There’s Always Americana: What’s Happening to Traditional Gospel Music?

There’s Always Americana: What’s Happening to Traditional Gospel Music?

Image by SeppH from Pixabay

When I opened an email with music from iconic gospel quartet group The Igramettes, I immediately took note of their record label. By its name, I knew that it had little to do with gospel music, though it had everything to do with this great group who’s existence has spanned the better half of a century. Though I’d only heard of the ladies, they are and have been quite a big deal over time. Their album “Take a Look in the Book” released last Friday and carries the hallmark of a classic gospel quartet album. Stay tuned for my forthcoming review of the latest chapter of their storied run.

In traditional and especially quartet music, there’s a phenomenon in America that has adopted many great groups of yesteryear. It’s not uncommon to discover new acts in what is close to their final act. Many times, their catalogs are revisited, their classics remastered, and their careers rejuvenated. You wouldn’t see The Rance Allen Group on an Americana label or performing at a folk festival, nor the likes of Pastor Shirley Caesar, but gospel quartet has a connection to Americana/folk music interest that deserves some conversation.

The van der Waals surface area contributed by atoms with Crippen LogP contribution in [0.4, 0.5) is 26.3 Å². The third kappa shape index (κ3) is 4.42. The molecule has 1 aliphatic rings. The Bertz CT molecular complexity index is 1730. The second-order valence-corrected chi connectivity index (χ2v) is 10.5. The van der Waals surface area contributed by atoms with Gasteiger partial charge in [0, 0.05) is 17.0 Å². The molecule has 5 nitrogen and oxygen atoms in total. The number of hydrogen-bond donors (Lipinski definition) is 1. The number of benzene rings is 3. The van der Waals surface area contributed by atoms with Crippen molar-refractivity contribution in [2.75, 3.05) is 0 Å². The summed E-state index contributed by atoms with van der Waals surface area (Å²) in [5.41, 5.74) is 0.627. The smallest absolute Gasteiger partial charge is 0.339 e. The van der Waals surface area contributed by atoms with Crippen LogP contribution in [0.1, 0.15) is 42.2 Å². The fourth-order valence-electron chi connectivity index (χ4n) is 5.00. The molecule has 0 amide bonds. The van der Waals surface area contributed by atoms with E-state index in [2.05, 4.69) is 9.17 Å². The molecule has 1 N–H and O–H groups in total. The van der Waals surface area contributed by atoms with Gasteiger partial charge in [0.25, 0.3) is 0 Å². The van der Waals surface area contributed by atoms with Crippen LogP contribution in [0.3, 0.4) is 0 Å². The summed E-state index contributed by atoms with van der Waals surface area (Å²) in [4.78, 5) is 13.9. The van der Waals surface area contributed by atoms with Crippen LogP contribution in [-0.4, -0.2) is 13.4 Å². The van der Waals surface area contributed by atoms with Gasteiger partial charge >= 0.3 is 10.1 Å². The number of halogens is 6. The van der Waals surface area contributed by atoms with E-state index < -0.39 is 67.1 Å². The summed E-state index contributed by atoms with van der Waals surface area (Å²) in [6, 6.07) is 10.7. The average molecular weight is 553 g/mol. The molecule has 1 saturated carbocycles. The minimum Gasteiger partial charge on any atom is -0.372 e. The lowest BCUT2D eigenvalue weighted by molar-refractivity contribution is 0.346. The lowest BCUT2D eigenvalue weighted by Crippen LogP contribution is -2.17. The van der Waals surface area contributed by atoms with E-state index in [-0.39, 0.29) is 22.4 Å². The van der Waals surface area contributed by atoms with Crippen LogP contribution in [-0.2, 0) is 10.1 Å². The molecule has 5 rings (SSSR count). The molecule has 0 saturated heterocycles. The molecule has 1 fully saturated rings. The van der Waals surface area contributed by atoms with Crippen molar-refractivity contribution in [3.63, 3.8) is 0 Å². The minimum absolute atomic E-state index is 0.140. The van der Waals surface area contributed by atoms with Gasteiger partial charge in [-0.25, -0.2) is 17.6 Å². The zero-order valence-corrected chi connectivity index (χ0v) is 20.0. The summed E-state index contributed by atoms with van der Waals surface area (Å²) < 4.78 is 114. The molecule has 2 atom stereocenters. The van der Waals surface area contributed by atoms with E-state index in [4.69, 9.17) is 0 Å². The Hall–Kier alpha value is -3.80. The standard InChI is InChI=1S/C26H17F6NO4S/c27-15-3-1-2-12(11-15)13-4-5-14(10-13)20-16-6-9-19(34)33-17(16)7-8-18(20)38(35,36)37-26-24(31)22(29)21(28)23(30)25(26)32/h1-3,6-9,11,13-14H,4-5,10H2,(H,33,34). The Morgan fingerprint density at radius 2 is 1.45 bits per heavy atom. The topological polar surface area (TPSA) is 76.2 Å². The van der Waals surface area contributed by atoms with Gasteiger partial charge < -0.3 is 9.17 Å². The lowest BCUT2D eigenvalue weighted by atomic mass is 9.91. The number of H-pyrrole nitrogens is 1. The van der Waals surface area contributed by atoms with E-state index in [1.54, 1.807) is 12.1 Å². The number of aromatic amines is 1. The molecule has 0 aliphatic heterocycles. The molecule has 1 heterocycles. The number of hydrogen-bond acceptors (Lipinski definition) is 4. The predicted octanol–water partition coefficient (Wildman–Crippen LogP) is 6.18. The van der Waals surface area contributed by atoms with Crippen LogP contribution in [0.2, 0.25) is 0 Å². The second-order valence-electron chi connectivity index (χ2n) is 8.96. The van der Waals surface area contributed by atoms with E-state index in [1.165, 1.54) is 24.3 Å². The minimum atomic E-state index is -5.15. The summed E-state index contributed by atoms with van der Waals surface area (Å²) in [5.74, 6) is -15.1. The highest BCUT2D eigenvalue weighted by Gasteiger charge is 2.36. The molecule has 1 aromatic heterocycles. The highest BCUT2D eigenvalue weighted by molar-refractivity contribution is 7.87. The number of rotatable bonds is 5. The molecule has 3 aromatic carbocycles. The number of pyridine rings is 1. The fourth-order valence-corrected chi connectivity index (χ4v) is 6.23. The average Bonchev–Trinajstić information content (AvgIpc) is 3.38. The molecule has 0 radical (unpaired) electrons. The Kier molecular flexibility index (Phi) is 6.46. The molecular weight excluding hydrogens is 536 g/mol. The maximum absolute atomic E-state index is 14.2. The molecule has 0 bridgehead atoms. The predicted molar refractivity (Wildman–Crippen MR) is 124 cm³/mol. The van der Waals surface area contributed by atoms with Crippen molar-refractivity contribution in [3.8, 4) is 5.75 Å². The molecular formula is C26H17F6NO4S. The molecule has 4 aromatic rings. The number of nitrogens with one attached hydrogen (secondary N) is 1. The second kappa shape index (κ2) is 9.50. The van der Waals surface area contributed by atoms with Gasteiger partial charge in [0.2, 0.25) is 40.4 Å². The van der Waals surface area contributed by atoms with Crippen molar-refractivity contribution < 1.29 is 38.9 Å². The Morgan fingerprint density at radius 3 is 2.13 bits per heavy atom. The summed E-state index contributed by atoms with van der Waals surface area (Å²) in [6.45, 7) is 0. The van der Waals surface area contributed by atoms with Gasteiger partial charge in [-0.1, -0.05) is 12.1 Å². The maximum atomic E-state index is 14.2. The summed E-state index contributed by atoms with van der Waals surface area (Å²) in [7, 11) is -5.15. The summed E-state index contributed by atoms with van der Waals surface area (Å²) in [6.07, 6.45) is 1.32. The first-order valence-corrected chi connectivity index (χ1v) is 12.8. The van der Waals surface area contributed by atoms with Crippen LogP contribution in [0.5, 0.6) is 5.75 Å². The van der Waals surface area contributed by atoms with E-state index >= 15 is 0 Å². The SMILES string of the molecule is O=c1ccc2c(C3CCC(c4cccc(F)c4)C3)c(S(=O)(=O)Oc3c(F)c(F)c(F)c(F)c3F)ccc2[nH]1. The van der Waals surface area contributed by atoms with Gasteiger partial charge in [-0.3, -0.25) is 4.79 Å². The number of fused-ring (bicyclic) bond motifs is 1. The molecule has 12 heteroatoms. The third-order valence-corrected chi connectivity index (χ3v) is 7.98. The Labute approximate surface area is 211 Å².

I’ll concede that though Americana/folk audiences seem interested, there is a longstanding divide (save Bob Dylan and a few others) in that demographic that is part of the oppressive past gospel artists sang their way through.

In the past, I have encouraged quartet groups to take interest in the Roots Gospel category at the GRAMMY Awards. One such winner is The Fairfield Four (2015), gospel icons in their own right. Research will indicate that their ascent to the helm of the Roots Gospel category in 2015 wasn’t within the gospel industry. In fact, the gospel industry doesn’t seem too concerned with quartet and traditional gospel music, these days.

Days Gone By…

Perhaps, it’s time to move on from the traditional sound to a more contemporary sound, but what about the people that want to hear traditional music? What about artists with traditional music in their hearts and hands? Some of them are just as bad at contemporary music as some contemporary artists would be as a traditional artist. And furthermore, what about the songs that got us over? Have we gotten so “over” that we don’t need to look back or even work to preserve the sound…our sound?

It’s happening in many genres, though. Jazz is disappearing from the airwaves, except for the movement of the Gaithers, Southern gospel would be a thing of the past, and even country music looked its demise in the face and altered course before it was too late. Country music facing its mortality actually led to its resurgence. This led to its recent resurgence, but what will happen for gospel music who now solely relies on its contemporary sound that’s more “gospel worship” rhythm and blues and pop than soul?

Country music may not look like it used to, but it certainly isn’t dead.

Nina Corcoran, Consequence of Sound, January 31, 2020